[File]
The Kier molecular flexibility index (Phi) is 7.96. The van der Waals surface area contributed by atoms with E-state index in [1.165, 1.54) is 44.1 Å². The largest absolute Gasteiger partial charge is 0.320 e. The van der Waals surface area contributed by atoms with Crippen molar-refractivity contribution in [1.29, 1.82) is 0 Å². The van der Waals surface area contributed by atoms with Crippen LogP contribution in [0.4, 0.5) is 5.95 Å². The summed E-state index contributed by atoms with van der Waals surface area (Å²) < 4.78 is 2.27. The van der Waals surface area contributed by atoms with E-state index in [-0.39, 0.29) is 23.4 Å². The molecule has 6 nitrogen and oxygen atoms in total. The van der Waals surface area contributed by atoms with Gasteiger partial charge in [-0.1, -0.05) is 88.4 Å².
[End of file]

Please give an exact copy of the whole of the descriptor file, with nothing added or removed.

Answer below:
The Kier molecular flexibility index (Phi) is 7.96. The van der Waals surface area contributed by atoms with E-state index in [1.165, 1.54) is 44.1 Å². The largest absolute Gasteiger partial charge is 0.320 e. The van der Waals surface area contributed by atoms with Crippen molar-refractivity contribution in [1.29, 1.82) is 0 Å². The van der Waals surface area contributed by atoms with Crippen LogP contribution in [0.4, 0.5) is 5.95 Å². The summed E-state index contributed by atoms with van der Waals surface area (Å²) < 4.78 is 2.27. The van der Waals surface area contributed by atoms with E-state index in [-0.39, 0.29) is 23.4 Å². The molecule has 6 nitrogen and oxygen atoms in total. The van der Waals surface area contributed by atoms with Gasteiger partial charge in [-0.1, -0.05) is 88.4 Å².